The Good, the Bad, and the Truly Ugly

A time of extreme highs and lows on the Isle of Man….

The good news first – we’ve had a fabulous day today exploring the area around Maughold on the East coast of the island. Accompanied by Mark’s pal Derek, we toured round looking at a neolithic burial site, some Manx crosses, and a bit of wildlife. There was some mist in the morning, but the Sun came through in the afternoon and it was another beautiful day in the Paradise that is Dosserdom.

Our first stop was Maughold church which has the largest collection of Manx crosses on the island. The village car park sports the most fabulous public toilets we’ve seen in a long time, complete with tiles designed by local schoolkids:

We LOVED Kizzy’s Manx Loaghtan sheep (a breed native to the Isle of Man with dark brown wool and four horns; hopefully we’ll see some during our stay):

Christianity came to the Isle of Man in the 5th century with the arrival of missionaries from Ireland. The early Christians left intricately carved stone slabs (“Manx crosses”) bearing a range of what we would recognise as typically Celtic designs.

When the Vikings came along and began to be assimilated into the local population, more Norse designs and inscriptions in runes started to appear, often on the same slab as Celtic motifs. Truly two traditions coming together…. This one has a depiction of a viking ship and an inscription in runes:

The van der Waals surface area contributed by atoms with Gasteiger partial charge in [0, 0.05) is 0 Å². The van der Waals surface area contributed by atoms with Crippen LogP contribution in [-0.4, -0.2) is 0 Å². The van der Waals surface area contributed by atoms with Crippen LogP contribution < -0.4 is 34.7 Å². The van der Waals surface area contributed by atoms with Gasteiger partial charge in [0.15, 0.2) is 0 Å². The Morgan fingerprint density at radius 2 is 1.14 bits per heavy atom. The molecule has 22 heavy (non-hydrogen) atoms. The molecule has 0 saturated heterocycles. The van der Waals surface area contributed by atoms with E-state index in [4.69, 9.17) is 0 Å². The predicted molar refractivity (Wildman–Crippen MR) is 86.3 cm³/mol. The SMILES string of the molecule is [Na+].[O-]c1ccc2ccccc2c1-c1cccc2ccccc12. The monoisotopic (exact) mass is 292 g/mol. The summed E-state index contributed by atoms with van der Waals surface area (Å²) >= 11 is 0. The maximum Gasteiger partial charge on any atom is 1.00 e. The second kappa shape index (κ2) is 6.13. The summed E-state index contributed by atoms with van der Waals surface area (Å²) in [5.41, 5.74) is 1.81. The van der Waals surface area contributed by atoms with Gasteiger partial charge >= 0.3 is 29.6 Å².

A Norse-style depiction of a boar’s head:

There was a monastery on the site of the churchyard at Maughold from the 7th century onwards, and it was a place of pilgrimage for early Christians. A church at Maughold was commissioned in the 12th century by the Viking King Olaf 1 (the son of Godred Crovan and grandfather of Rognvaldr / Reginald; we met both in the previous post).

The graveyard contains the remains of three keeills, which were tiny rectangular Celtic chapels built on the Isle of Man between the 8th and the 12th centuries AD. The modern-day church is built on the site of a fourth keeill. These were typically spread pretty sparsely across the island; no-one really knows why there are the remains of so many keeils so close together at Maughold.

The interior of Maughold church is attractive and contains the 14th century parish cross. Each parish on the Isle of Man originally had a cross placed near the church gate. The Maughold parish cross is the only one that remains (and is now kept inside the church to protect it from the elements). The carving on the North face of the cross is the earliest known representation of the Three Legs of Man, as depicted on the island’s Coat of Arms (Mark reckons instead that it’s an early fidget spinner).

From Maughold we rewound another 3,000 years or so. The nearby Cashtal yn Ard (“Castle of the Heights”) is one of the largest neolithic long barrows in Britain and dates back to around 1800 BC.

The structure has a semi-circular open courtyard (above) and, behind the central stones in the semi-circle, five burial chambers in a row (below). These would originally have been covered with a large flat stone slab and an earth mound constructed on top, estimated to have been around 120 feet long and 45 feet wide.

SOK had to negotiate his first ford on the way to Cashtal yn Ard. Thankfully, the water was hardly a raging torrent: